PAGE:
We hold hands on the long walk home,
you full of learning, eager for the world,
questions bubbling, rising breath.
Pausing by the kerb, you point at
berries, brushed by, ruby red.
‘Are those OK to eat?’, you ask.
I tell you what I know, crude,
not confident, the unexpected
epiphany of my ignorance, the struggle
and the stutter in thick-rayed sun,
a warning barely enough:
‘avoid them all, just to be safe’…
You smile and you believe, cupped
and radiant in the hands of your all-knowing god.
And I wonder what else I might not know;
mysteries, the glow of orange in your mind,
heat creeps out, those hands
dipped in cotton wool, a majesty of clouds.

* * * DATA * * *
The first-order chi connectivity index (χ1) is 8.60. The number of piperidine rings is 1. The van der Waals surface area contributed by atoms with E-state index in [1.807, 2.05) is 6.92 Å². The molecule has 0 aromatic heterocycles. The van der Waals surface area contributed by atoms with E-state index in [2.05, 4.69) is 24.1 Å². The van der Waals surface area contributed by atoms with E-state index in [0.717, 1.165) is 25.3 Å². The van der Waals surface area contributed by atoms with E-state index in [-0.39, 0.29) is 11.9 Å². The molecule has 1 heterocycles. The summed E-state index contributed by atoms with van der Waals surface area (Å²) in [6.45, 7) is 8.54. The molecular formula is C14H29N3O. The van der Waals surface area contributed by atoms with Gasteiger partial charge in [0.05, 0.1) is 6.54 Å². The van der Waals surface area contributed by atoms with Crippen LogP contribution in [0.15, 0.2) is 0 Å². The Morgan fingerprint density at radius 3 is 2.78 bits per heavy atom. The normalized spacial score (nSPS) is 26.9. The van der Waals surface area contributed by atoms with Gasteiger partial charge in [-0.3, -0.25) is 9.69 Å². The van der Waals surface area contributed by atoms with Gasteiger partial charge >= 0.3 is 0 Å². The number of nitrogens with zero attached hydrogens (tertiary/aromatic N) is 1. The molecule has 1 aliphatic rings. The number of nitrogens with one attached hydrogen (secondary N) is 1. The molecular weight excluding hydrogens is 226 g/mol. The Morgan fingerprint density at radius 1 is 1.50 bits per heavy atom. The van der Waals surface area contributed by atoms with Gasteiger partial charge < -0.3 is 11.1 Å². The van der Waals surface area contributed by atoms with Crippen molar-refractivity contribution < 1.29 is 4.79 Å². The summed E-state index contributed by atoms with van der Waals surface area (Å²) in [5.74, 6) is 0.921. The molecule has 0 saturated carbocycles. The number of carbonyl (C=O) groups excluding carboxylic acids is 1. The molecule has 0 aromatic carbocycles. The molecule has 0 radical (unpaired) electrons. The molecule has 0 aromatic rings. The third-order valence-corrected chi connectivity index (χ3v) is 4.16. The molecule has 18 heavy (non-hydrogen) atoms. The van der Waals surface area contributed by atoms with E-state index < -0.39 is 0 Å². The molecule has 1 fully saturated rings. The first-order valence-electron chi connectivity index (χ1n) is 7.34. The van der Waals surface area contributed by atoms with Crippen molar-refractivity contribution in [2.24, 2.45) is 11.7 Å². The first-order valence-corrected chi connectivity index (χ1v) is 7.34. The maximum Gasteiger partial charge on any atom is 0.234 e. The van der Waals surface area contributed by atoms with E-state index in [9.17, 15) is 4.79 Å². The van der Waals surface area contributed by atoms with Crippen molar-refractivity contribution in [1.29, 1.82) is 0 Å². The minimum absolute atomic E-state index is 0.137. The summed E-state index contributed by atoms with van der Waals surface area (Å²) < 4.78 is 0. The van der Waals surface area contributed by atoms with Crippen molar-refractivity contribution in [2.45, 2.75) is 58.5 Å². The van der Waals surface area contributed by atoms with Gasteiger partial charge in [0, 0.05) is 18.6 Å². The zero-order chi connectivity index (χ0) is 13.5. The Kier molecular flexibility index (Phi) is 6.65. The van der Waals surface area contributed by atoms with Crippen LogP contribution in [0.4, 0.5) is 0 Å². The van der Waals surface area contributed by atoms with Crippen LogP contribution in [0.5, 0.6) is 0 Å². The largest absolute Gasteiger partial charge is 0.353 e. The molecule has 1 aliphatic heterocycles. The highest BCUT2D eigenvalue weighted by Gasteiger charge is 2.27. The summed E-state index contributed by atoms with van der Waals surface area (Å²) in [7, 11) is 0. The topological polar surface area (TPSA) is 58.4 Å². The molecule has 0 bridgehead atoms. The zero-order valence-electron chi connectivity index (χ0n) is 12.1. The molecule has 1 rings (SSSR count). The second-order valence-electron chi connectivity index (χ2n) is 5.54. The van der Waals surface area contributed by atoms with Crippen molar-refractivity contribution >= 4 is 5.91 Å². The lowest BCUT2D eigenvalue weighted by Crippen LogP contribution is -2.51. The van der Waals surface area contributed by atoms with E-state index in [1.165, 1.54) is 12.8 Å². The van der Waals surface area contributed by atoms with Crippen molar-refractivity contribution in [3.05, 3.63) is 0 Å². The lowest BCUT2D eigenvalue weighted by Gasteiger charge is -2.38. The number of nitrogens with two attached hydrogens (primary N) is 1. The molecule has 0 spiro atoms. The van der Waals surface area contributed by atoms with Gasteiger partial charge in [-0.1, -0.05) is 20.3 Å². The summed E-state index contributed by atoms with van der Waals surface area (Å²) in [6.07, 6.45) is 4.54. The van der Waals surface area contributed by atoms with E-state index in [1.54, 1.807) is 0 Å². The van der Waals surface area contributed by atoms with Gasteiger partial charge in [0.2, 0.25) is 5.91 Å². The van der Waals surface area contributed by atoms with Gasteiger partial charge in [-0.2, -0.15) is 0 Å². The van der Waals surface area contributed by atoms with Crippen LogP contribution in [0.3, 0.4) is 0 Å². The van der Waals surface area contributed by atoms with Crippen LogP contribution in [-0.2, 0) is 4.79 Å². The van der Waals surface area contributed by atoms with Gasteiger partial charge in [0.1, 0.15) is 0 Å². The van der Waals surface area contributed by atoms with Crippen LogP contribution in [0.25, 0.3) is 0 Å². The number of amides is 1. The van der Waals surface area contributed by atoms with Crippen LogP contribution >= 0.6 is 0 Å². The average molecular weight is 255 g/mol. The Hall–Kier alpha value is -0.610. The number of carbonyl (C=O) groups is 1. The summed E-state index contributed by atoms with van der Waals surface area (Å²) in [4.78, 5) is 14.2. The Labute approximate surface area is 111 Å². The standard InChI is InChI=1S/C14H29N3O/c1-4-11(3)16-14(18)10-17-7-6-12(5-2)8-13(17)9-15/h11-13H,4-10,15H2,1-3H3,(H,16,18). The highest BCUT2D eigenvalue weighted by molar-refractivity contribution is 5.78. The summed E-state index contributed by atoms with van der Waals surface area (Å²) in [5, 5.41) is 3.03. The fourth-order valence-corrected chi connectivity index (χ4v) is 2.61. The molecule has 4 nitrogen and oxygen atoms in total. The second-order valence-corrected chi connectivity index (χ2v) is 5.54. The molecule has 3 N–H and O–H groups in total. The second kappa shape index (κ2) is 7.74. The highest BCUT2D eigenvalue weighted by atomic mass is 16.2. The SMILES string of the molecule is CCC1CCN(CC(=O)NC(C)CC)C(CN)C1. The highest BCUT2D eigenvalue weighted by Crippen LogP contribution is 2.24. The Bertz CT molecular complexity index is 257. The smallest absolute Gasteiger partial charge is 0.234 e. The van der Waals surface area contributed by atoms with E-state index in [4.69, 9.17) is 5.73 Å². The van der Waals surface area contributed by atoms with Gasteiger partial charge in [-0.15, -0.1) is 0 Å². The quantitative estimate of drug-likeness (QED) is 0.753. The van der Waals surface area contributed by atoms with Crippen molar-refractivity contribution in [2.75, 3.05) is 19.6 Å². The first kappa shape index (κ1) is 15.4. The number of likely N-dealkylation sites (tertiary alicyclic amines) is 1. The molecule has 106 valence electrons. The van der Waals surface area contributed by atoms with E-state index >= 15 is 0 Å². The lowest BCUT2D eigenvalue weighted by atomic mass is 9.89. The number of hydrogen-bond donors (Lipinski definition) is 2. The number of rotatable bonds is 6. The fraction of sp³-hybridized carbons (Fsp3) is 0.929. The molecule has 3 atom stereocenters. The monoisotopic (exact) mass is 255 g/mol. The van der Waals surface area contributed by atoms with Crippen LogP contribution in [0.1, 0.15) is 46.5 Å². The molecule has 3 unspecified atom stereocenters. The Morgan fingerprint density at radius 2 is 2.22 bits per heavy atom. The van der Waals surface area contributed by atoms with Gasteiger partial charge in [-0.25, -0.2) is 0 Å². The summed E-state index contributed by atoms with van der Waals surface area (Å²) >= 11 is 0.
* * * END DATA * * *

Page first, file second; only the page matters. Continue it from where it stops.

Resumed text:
You’ll re-appear, somewhere in time,
no more a child scraping her heel
against the kerb, but ripe, grown,
now fully vulnerable. And in that moment,
yes, there, right there,
you’ll need a far better answer.
Marcello Giovanelli lives in Leicestershire and teaches English at Aston University in Birmingham. He has published widely on the language of poetry. His own verse has appeared in online anthologies and in privately-printed collections.